Study the section ASPECTS OF SAFETY before doing these projects.

A definite possibility of blood contamination exists when performing these procedures in a
real clinical setting.
Ensure that all relevant aspects of sterility and asepsis are in place, and use appropriate
barrier techniques (gloves, masks, visors, protective glasses, etc.).

Blood hazard

SIMULATION PROCEDURE


6

Venipuncture Trainer is required – see PROJECT 10 to set up the Venipuncture Trainer.
Practice as much as you wish, within the limits of the safety guidelines and the restrictions
regarding age.
It is essential that all students take great care with handling sharps while doing these practical
projects.

Venipuncture Course and Kit |

CLINICAL PROCEDURE: RESTRICTED

Procedure may only be performed on real patients in a proper medical setting by either
qualified medical professionals or students under proper supervision in a formal training
facility with all relevant legalities and medical indemnities in place.

CLINICAL PROCEDURE: VOLUNTEERS ALLOWED

These procedures can be practiced on a suitable fellow student or other adult volunteer.

DISCLAIMER
The producer or supplier of this application does not:
• Offer any warranty regarding the accuracy or
correctness of any information contained in this
application.
• Assume any responsibility for any damage or
consequential damage related in any way to the
information, instrumentation, or items contained in
this product/application or as a result of their use.
The user takes full and exclusive responsibility for the safe
application of any information contained in this application.
The user also takes full and exclusive responsibility for
all safety aspects related in any way to the use of any
instrument, or item supplied with this application. This
exclusive responsibility applies equally to the user or to
any person being supervised by the user.
No warranties are offered on the functional status or fitness
for the specific application of any information, instrument
or item supplied in this application.
The supplier accepts no responsibility for the malfunction
of any instrument or item. (The buyer will be entitled to
the replacement of such defective items within the time
limits of the Basic Terms and Conditions).

The supplier disclaims all liability for any direct or indirect
damages—specific or consequential—related in any way
to the information and instrumentation or to any items
contained in this application.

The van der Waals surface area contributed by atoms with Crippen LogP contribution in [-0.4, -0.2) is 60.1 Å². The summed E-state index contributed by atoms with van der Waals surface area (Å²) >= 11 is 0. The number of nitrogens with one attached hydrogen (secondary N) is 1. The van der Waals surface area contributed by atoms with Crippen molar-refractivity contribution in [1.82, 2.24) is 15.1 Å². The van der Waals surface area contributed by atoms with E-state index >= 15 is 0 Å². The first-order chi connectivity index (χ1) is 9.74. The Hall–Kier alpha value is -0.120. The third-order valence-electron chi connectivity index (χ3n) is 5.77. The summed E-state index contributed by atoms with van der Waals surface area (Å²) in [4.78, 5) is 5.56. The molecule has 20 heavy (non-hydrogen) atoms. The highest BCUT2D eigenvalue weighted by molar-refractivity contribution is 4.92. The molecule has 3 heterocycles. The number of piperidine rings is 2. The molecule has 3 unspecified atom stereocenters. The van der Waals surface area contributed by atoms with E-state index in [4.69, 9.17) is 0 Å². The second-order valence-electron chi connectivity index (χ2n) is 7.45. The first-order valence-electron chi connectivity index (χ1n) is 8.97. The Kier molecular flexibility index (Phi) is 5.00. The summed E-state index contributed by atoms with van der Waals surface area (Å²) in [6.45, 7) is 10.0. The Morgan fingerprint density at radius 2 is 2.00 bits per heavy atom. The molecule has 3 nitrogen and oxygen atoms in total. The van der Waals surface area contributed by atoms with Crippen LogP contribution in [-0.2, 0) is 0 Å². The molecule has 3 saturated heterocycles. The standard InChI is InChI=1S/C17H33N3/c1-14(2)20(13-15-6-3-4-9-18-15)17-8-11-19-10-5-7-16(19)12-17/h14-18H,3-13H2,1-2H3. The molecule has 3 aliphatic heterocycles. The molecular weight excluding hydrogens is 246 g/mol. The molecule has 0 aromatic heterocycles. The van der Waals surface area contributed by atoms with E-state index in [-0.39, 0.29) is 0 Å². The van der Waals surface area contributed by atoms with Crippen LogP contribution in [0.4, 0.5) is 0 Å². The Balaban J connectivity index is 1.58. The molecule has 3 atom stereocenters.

All practical exercises are performed exclusively at the
user’s risk. The producer or supplier of this application
disclaims any responsibility for any medical emergencies,
medical problems, or any other problems whatsoever that
may arise while using any instrument or item or applying
any information supplied with this application.
Regarding correctness of information and potential
problems arising from any misinformation:
Keep in mind that there are differing points of view in
medicine and medical knowledge changes quickly. If
you think that any information is incorrect, contact us at
enquiries@theapprenticedoctor.com.
It is solely and exclusively the responsibility of the
users of this application to ensure that the information
offered in this course is correct, current and in line with
their hospital or institution’s guidelines and protocols.

7

Venipuncture Course and Kit |

The Apprentice Corporation, its employees,
any associates, as well as the distributors of the
product completely absolve themselves of any
liability or potential liability for any misadventure or
complications that may result from using this kit or
the information contained in the course material. We
take no responsibility whatsoever for any adverse
outcome, problems, or complications of any nature
that might occur as a direct or indirect consequence

of using the kit or applying the information from the
course material. Using this Kit—the instruments,
items, and information supplied on the CDROM—is conditional upon your acceptance of this
disclaimer and commitment to honor copyrights.
For further information on copyright see Copyright
Information.

REIMBURSEMENT POLICY
The Apprentice Corporation is confident that you will
be satisfied with this product in each and every way, as
supported by our extremely low return statistics.
If for any reason, you are dissatisfied with your choice,
The Apprentice Corporation will be happy to reimburse
you (less postage and shipping charges) should you
wish to return the complete medical kit, as well as the
DVD-ROM in an undamaged state within 8 weeks of
purchase.
Please be ethical. It is simply unfair to order and open
the kit, as well as some of the items then copy the course
material on your computer or other electronic device
and then expect a refund on returning the product.